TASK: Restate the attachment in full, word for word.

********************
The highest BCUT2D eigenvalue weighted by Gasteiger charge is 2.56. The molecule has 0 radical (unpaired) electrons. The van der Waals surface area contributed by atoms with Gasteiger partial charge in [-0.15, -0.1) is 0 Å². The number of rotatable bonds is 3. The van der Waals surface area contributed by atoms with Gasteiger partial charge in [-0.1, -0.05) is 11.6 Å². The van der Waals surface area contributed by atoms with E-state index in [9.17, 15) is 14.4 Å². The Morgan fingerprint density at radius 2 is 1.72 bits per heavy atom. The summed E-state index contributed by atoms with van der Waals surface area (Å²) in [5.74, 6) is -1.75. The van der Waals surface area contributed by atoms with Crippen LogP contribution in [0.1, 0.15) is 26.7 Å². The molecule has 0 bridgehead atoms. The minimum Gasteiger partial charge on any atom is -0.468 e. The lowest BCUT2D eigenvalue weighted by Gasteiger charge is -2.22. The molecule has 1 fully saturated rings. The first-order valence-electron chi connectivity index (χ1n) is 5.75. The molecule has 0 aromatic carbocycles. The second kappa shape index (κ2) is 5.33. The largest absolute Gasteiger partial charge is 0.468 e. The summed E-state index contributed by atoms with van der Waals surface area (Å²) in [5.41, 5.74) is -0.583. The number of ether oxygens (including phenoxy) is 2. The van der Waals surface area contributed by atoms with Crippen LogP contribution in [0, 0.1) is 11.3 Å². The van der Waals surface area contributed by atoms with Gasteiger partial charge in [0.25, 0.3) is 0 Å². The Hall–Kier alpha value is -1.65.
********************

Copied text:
The highest BCUT2D eigenvalue weighted by Gasteiger charge is 2.56. The molecule has 0 radical (unpaired) electrons. The van der Waals surface area contributed by atoms with Gasteiger partial charge in [-0.15, -0.1) is 0 Å². The number of rotatable bonds is 3. The van der Waals surface area contributed by atoms with Gasteiger partial charge in [-0.1, -0.05) is 11.6 Å². The van der Waals surface area contributed by atoms with E-state index in [9.17, 15) is 14.4 Å². The Morgan fingerprint density at radius 2 is 1.72 bits per heavy atom. The summed E-state index contributed by atoms with van der Waals surface area (Å²) in [5.74, 6) is -1.75. The van der Waals surface area contributed by atoms with Crippen LogP contribution in [0.1, 0.15) is 26.7 Å². The molecule has 0 bridgehead atoms. The minimum Gasteiger partial charge on any atom is -0.468 e. The lowest BCUT2D eigenvalue weighted by Gasteiger charge is -2.22. The molecule has 1 fully saturated rings. The first-order valence-electron chi connectivity index (χ1n) is 5.75. The molecule has 0 aromatic carbocycles. The second kappa shape index (κ2) is 5.33. The largest absolute Gasteiger partial charge is 0.468 e. The summed E-state index contributed by atoms with van der Waals surface area (Å²) in [5.41, 5.74) is -0.583. The number of ether oxygens (including phenoxy) is 2. The van der Waals surface area contributed by atoms with Crippen LogP contribution in [0, 0.1) is 11.3 Å². The van der Waals surface area contributed by atoms with Gasteiger partial charge in [0.25, 0.3) is 0 Å². The Hall–Kier alpha value is -1.65.